The Effect of Coronavirus on Pollution in the UK

The Eco Experts

The UK’s CO2e emissions are set to drop by 28.22 million tonnes

Flights have declined by 69%

97.2% of the population will stay at home

Quarantine and self-isolation during the coronavirus pandemic led to a sudden drop in pollution – not to mention more leaders looked to renewable tech, like solar panels, for their green recovery.

On March 19th, Prime Minister Boris Johnson said Britain was set for 12 weeks of fighting COVID-19 – but how did this actually impact pollution levels?

woman walking with a mask on in central london

Public transport

1.76 million tonnes less


There are two parts to this: public transport services are being shut down or reduced, and millions of people have stopped going into the office or travelling at all.

The UK has 30.5 million workers, according to the Office for National Statistics (ONS), and the government has told all of them – apart from anyone in vital sectors like the NHS, police, and childcare – to stay home, under lockdown. Those unable to work due to COVID-19 will receive 80% of their wage.

In 2019, BBC News revealed that 1.54 million people work from home. Employment lawyer Mini Setty of Langleys Solicitors told The York Press that up to 10 million more people will work from home during the coronavirus crisis – an 870% increase.

We think the eventual number will be higher.

Four of the five UK industries with the most employees – wholesale and retail trade, human health and social work, education, and professional, scientific, and technical services – contain sections classed as vital.

But all of them include infected people, at-risk groups, and employees who can work from home – and most of the UK’s 500,000+ full-time teachers will not be working at the moment.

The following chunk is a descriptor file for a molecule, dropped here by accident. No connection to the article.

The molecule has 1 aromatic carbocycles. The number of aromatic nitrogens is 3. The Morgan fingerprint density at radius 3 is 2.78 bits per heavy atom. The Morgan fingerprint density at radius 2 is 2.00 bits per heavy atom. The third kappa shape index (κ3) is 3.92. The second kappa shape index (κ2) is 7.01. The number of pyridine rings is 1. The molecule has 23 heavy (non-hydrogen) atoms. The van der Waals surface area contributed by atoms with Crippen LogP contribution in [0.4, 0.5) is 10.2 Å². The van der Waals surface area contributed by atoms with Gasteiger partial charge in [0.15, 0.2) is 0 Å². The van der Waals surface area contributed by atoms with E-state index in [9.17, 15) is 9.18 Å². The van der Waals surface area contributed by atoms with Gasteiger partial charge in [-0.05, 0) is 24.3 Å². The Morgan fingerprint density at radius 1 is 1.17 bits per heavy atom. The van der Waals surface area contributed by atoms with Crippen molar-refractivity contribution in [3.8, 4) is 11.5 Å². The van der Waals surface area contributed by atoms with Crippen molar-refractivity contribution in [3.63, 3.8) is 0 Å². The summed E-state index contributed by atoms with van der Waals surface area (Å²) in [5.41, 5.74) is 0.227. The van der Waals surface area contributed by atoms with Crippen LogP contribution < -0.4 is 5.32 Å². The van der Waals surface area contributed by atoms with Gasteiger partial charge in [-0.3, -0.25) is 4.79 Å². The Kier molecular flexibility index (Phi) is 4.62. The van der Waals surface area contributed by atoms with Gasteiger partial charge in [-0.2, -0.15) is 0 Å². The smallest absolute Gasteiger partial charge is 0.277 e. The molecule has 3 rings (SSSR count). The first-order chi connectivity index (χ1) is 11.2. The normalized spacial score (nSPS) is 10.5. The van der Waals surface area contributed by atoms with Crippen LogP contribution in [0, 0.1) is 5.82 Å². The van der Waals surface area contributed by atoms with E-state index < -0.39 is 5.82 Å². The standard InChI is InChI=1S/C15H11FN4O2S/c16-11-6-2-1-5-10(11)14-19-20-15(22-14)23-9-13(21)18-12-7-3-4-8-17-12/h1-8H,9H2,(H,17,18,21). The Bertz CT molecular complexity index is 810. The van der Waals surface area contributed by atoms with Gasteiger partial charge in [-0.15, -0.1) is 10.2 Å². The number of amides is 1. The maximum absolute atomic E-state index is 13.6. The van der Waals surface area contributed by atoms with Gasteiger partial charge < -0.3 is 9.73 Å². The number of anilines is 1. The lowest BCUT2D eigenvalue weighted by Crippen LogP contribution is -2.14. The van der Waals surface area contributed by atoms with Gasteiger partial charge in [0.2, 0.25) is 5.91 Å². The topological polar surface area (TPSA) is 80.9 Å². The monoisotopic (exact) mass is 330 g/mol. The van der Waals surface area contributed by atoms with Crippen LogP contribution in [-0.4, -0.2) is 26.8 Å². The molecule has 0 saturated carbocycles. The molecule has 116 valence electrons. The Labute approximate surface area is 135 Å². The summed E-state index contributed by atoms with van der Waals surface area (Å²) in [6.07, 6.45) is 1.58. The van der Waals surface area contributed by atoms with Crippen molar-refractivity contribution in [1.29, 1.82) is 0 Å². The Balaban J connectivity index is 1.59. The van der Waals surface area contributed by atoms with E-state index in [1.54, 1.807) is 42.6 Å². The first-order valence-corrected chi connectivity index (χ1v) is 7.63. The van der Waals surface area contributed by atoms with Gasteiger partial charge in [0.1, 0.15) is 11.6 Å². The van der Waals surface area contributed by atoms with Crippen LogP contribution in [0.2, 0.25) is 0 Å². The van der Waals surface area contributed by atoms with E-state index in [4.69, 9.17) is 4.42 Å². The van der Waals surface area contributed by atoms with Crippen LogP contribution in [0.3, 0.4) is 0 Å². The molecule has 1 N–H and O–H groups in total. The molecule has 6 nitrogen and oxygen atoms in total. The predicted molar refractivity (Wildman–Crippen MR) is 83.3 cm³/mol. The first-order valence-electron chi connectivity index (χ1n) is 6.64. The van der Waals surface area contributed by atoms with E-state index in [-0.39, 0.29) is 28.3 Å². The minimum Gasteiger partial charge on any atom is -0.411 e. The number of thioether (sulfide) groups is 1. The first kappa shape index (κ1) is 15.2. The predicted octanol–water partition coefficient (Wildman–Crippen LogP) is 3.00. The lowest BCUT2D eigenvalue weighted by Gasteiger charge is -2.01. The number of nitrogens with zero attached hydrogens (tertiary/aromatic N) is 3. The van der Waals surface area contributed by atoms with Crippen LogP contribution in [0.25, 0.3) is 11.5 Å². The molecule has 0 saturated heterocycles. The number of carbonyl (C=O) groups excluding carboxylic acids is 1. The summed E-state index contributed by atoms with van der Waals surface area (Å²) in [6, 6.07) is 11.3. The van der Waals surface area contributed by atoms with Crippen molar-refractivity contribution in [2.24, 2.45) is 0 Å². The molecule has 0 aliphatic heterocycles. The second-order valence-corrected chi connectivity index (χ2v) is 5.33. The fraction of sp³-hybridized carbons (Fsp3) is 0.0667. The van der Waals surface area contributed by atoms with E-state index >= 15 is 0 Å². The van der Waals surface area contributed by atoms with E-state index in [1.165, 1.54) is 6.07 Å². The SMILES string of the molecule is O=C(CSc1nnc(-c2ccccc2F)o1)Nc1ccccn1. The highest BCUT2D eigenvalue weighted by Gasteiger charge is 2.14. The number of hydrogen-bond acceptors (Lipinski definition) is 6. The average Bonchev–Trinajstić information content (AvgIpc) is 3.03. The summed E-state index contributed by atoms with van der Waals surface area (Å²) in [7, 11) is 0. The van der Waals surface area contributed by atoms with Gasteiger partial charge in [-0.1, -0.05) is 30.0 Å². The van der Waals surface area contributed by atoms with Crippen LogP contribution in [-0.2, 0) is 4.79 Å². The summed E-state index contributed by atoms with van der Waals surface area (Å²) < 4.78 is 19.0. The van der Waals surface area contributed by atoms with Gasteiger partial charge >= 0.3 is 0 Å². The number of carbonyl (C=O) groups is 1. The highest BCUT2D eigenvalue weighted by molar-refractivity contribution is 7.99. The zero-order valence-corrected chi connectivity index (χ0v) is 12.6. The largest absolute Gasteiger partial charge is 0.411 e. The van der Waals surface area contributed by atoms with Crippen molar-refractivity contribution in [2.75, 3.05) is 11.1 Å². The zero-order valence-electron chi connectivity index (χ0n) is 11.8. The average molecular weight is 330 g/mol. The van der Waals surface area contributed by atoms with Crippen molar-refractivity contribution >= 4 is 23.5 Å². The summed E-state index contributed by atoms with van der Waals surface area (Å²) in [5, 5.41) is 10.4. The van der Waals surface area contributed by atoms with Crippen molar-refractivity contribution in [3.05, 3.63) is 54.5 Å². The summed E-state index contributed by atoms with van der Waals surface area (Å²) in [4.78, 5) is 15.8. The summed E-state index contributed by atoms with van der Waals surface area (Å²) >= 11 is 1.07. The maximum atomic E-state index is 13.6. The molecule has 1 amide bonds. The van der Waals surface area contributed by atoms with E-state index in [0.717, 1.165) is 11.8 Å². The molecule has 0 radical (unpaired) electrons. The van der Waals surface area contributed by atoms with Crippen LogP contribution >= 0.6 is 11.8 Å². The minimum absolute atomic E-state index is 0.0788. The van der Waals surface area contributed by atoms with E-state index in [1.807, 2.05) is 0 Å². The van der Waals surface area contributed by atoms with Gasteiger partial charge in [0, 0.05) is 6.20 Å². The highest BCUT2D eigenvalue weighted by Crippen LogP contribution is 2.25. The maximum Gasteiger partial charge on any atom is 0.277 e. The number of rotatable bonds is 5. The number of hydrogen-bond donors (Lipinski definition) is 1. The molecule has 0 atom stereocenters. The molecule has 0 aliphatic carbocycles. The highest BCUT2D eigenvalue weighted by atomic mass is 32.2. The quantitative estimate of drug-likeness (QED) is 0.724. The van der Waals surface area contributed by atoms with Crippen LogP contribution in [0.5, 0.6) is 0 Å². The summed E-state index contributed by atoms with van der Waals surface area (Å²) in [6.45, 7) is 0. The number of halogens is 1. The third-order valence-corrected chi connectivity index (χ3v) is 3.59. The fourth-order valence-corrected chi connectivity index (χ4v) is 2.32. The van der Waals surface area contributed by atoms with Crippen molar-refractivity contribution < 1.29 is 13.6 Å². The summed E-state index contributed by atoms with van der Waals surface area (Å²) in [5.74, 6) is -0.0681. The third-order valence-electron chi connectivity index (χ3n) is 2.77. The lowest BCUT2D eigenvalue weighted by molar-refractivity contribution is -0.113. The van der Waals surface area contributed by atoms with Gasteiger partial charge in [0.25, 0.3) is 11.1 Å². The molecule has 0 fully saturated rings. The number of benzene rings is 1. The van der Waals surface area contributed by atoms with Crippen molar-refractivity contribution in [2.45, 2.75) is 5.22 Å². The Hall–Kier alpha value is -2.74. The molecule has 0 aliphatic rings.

an empty train carriage

The latest NHS report shows the organisation has 1.5 million staff, meaning that the healthcare sector makes up 4.9% of the entire working public. All of these brave souls will be going to work throughout the crisis.

There are also just under 125,000 police officers in England and Wales, according to the Home Office, as well as 17,000 in Scotland, and 7,000 in Northern Ireland – which makes 149,000 police in all.

That’s 1.65 million people so far. The rest of the key workers, including religious staff and many of those in government and transport, will make up only around 200,000 people – which makes 1.85 million workers – or 6% of the British workforce.

And since retirees, the unemployed, and those too young to work will also be staying inside, we estimate that 64.55 million won’t use transport of any kind.

That’s 97.2% of the population.

The ONS has reported that in 2017, UK transport emitted 125.9 million tonnes of CO2e. Public transport released 7.9 million tonnes of this annual figure. 

If 97.2% of people who usually use public transport stay at home for 12 weeks, that means an overall reduction of 1.76 million tonnes of CO2e.

Road vehicles

24.5 million tonnes less


In New York, Columbia University researchers have found that air pollution from cars and trucks fell by around 50% compared with the same week in March 2019, according to BBC News.

This percentage is likely to rise, both in the US and as the lockdown progresses in the UK, where road transport was responsible for 118 million tonnes of CO2e in 2017, according to the ONS.

That’s 93.7% of all road pollution, and 21% of the UK’s total greenhouse gas emissions.

Road vehicle reductions will be lower than 97.2% – the percentage of people staying at home – because many trucks will still be needed to deliver vital supplies to hospitals and those in self-isolation.

These vehicles will be less likely to be stuck in traffic, and therefore give off less pollution – but they’ll still be responsible for a substantial amount of emissions.

If road emissions are reduced by 90% over a 12-week period, this will result in a reduction of 24.5 million tonnes of CO2e.

Air travel

1.31 million tonnes less


We can assume that flight numbers will generally fall precipitously over the next 12 weeks. Flights to and from China dropped by 59% from January 1st to March 11th, according to Wired.

UK flights have already declined by 69%, according to Flightradar24 data given to BBC News, and are set to drop much further.

66% of UK flights go to and from Europe, according to the latest Department for Transport data – and with the World Health Organisation having classed Europe as the virus’s epicentre, that figure is set to plummet.

The second-most popular country for people to travel between (behind Spain) is the US – and on March 17th, President Donald Trump banned people from entering the US from the UK.